Seasonal and algal diet-driven patterns of the digestive microbiota of the European abalone Haliotis tuberculata, a generalist marine herbivore
|Author(s)||Gobet Angelique1, Mest Laetitia1, Perennou Morgan2, Dittami Simon M.1, Caralp Claire3, Coulombet Celine4, Huchette Sylvain4, Roussel Sabine3, Michel Gurvan1, Leblanc Catherine1|
|Affiliation(s)||1 : Sorbonne Univ, UPMC Univ Paris 06, Integrat Biol Marine Models, CNRS,UMR 8227,Stn Biol Roscoff, CS 90074, F-29688 Roscoff, France.
2 : Sorbonne Univ, UPMC Univ Paris 06, Stn Biol Roscoff, CNRS,FR2424,Genomer, CS 90074, F-29688 Roscoff, France.
3 : IUEM, UMR 6539, LEMAR, Plouzane, France.
4 : France Haliotis, Plouguerneau, France.
|Source||Microbiome (2049-2618) (Biomed Central Ltd), 2018-03 , Vol. 6 , N. 60 14p. , P. -|
|WOS© Times Cited||12|
|Keyword(s)||Microbe-host interactions, Digestive microbiota, Abalone, Macroalgae, Holobiont|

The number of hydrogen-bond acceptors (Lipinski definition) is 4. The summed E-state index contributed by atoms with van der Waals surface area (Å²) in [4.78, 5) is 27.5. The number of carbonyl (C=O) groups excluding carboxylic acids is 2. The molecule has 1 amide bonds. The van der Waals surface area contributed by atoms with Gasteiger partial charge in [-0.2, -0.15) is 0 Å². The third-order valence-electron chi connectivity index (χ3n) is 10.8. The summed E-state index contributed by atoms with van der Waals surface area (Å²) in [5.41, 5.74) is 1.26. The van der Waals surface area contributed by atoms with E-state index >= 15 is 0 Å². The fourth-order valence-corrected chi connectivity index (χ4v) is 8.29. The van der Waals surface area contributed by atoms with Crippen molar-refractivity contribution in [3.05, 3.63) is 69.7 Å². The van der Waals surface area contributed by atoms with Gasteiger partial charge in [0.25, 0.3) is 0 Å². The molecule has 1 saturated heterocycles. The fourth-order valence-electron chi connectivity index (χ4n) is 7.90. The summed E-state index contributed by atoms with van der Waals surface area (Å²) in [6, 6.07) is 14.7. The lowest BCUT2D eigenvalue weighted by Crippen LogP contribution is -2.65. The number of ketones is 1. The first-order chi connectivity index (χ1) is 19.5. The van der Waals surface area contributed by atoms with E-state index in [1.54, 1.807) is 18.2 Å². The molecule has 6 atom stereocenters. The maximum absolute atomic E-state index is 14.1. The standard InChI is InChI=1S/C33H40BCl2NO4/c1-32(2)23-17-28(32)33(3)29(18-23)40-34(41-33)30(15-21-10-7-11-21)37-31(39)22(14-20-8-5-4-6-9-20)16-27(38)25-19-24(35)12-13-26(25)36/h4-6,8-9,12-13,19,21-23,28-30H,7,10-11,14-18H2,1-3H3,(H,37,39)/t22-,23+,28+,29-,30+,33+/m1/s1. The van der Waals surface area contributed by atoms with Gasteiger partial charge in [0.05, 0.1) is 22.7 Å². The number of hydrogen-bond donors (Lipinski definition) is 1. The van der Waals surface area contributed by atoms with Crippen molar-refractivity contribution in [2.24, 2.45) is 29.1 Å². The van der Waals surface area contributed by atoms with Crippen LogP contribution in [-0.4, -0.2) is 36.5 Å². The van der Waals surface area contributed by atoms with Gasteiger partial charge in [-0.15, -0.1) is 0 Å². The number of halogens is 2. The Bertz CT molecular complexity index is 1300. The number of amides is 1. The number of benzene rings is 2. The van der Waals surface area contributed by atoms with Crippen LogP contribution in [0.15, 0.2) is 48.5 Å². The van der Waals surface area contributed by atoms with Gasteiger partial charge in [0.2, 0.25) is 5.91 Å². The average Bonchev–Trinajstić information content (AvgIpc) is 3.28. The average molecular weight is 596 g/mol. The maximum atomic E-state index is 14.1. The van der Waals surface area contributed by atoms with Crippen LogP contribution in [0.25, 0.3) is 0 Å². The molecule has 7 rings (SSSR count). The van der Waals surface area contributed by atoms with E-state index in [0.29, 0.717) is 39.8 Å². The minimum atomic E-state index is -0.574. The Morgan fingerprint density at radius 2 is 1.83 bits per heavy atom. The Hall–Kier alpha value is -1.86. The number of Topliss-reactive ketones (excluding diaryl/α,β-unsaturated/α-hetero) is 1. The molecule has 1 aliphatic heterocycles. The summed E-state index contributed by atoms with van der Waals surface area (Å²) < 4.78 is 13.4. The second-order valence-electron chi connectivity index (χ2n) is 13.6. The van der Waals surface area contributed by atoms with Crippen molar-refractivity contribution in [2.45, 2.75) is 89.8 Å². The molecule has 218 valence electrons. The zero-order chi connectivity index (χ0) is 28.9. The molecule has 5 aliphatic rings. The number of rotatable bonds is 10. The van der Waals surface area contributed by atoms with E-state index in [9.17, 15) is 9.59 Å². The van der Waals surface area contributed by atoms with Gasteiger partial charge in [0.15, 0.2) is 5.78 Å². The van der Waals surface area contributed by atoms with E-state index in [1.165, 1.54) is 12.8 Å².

Background: Holobionts have a digestive microbiota with catabolic abilities allowing the degradation of complex dietary compounds for the host. In terrestrial herbivores, the digestive microbiota is known to degrade complex polysaccharides from land plants while in marine herbivores, the digestive microbiota is poorly characterized. Most of the latter are generalists and consume red, green, and brown macroalgae, three distinct lineages characterized by a specific composition in complex polysaccharides, which represent half of their biomass. Subsequently, each macroalga features a specific epiphytic microbiota, and the digestive microbiota of marine herbivores is expected to vary with a monospecific algal diet. We investigated the effect of four monospecific diets (Palmaria palmata, Ulva lactuca, Saccharina latissima, Laminaria digitata) on the composition and specificity of the digestive microbiota of a generalist marine herbivore, the abalone, farmed in a temperate coastal area over a year. The microbiota from the abalone digestive gland was sampled every 2 months and explored using metabarcoding.& para;& para;Results: Diversity and multivariate analyses showed that patterns of the microbiota were significantly linked to seasonal variations of contextual parameters but not directly to a specific algal diet Three core genera: Psychrilyobacter, Mycoplasma, and Vibrio constantly dominated the microbiota in the abalone digestive gland. Additionally, a less abundant and diet-specific core microbiota featured genera representing aerobic primary degraders of algal polysaccharides.& para;& para;Conclusions: This study highlights the establishment of a persistent core microbiota in the digestive gland of the abalone since its juvenile state and the presence of a less abundant and diet-specific core community. While composed of different microbial taxa compared to terrestrial herbivores, the digestive gland constitutes a particular niche in the abalone holobiont, where bacteria (i) may cooperate to degrade algal polysaccharides to products assimilable by the host or (ii) may have acquired these functions through gene transfer from the aerobic algal microbiota.